Narrative Walks by Chris Darmody

Narrative Walks is a hope-based, depathologising outdoor program that was developed to engage with populations who may not be drawn to conventional methods of therapy. This structured day program encourages participants to explore 15 narrative therapy questions, and to engage in a number of other activities during a 20 kilometre walk through the bush.

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The Narrative Docket: Working with young people involved in legal and police systems, by Clement Yee

This 3-part video introduces the Narrative Docket, a narrative practice innovation developed for use in working with adolescents who have been referred to social services typically through the legal and police systems. Narrative ideas underpinning this Docket include collective narrative practice, externalizing of problems, outsider witness, re-authoring as well as counter-documentation.

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The Language of Structuralism by Mark Hayward

This video explores the effects that structuralist thought has had on Western psychology, it's dominance in cultural ideas about mental health and the different historical events that have contributed to this. It's essentially a deconstruction of some of the ideas; a deconstruction that shows the foundations to be invented, not discovered, and exposes the limitations to our thinking when we accord these ideas truth status.

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Resisting Calling-Out Culture: “Leaning in” with respect and dignity by Vikki Reynolds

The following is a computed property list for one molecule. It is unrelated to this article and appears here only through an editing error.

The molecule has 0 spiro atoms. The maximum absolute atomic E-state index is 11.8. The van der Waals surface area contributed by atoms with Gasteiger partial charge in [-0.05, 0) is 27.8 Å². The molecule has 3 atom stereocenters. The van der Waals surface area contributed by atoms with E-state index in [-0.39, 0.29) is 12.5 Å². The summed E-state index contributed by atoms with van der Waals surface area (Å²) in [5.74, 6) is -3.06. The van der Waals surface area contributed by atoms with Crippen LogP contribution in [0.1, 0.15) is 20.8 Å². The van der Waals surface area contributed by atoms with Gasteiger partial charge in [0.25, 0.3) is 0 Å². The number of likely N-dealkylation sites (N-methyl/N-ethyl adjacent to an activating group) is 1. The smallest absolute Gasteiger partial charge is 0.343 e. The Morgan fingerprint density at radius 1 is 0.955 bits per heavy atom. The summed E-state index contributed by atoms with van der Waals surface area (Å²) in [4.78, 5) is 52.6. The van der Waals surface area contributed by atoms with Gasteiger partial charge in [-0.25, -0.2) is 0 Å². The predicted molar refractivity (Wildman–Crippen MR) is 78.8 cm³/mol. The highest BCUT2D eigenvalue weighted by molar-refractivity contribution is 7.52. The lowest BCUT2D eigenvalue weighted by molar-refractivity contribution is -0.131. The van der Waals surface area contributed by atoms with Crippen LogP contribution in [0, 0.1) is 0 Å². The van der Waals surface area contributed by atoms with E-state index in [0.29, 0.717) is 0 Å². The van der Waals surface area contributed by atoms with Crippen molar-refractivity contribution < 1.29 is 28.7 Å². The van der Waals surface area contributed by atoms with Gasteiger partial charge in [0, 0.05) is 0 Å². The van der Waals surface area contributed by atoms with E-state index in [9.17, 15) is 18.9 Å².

In this presentation, Vikki discusses strategies from activist movements to resist calling-out culture - where we cut off, exile and attack fellow workers - and instead find ways to offer critique which is different from attack. Structuring safety and creating cultures of critique requires that we create relationships of respect and dignity as a frame for our solidarity.

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Quantum Leaps from the Safe Space: A week long ‘Intensive’ narrative family gathering in response to childhood sexual abuse by Ellen Cornfeld

Emerging stories of experiencing childhood sexual abuse within the family tell of silences, hazy memories, and confusion. When silence is woven into religious and family culture, the individual’s journey of healing can linger in despair and suffering. This project is about belief in Narrative Practices, about belief in creative thinking which can enable unique cultural connections with those we work with, and about a belief that families have the ability to heal from sexual abuse that has occurred in the family.

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